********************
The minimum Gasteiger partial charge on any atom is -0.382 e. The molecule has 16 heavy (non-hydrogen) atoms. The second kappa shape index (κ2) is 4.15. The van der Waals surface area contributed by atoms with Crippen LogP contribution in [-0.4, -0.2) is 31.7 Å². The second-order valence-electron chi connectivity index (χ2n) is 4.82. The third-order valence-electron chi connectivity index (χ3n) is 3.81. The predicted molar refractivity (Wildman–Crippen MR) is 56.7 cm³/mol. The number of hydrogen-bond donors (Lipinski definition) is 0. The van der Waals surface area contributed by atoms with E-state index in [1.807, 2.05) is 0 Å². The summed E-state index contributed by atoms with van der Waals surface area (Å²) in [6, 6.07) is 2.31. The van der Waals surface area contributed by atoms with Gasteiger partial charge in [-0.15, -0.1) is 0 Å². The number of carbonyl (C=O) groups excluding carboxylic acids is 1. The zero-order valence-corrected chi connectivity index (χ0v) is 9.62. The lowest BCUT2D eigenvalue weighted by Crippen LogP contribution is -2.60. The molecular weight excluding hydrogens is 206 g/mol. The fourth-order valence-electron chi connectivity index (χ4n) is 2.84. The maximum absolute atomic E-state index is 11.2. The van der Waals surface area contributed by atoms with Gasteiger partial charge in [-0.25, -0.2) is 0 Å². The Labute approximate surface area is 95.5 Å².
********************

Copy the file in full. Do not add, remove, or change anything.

The minimum Gasteiger partial charge on any atom is -0.382 e. The molecule has 16 heavy (non-hydrogen) atoms. The second kappa shape index (κ2) is 4.15. The van der Waals surface area contributed by atoms with Crippen LogP contribution in [-0.4, -0.2) is 31.7 Å². The second-order valence-electron chi connectivity index (χ2n) is 4.82. The third-order valence-electron chi connectivity index (χ3n) is 3.81. The predicted molar refractivity (Wildman–Crippen MR) is 56.7 cm³/mol. The number of hydrogen-bond donors (Lipinski definition) is 0. The van der Waals surface area contributed by atoms with E-state index in [1.807, 2.05) is 0 Å². The summed E-state index contributed by atoms with van der Waals surface area (Å²) in [6, 6.07) is 2.31. The van der Waals surface area contributed by atoms with Gasteiger partial charge in [-0.15, -0.1) is 0 Å². The number of carbonyl (C=O) groups excluding carboxylic acids is 1. The zero-order valence-corrected chi connectivity index (χ0v) is 9.62. The lowest BCUT2D eigenvalue weighted by Crippen LogP contribution is -2.60. The molecular weight excluding hydrogens is 206 g/mol. The fourth-order valence-electron chi connectivity index (χ4n) is 2.84. The maximum absolute atomic E-state index is 11.2. The van der Waals surface area contributed by atoms with Gasteiger partial charge in [-0.25, -0.2) is 0 Å². The Labute approximate surface area is 95.5 Å².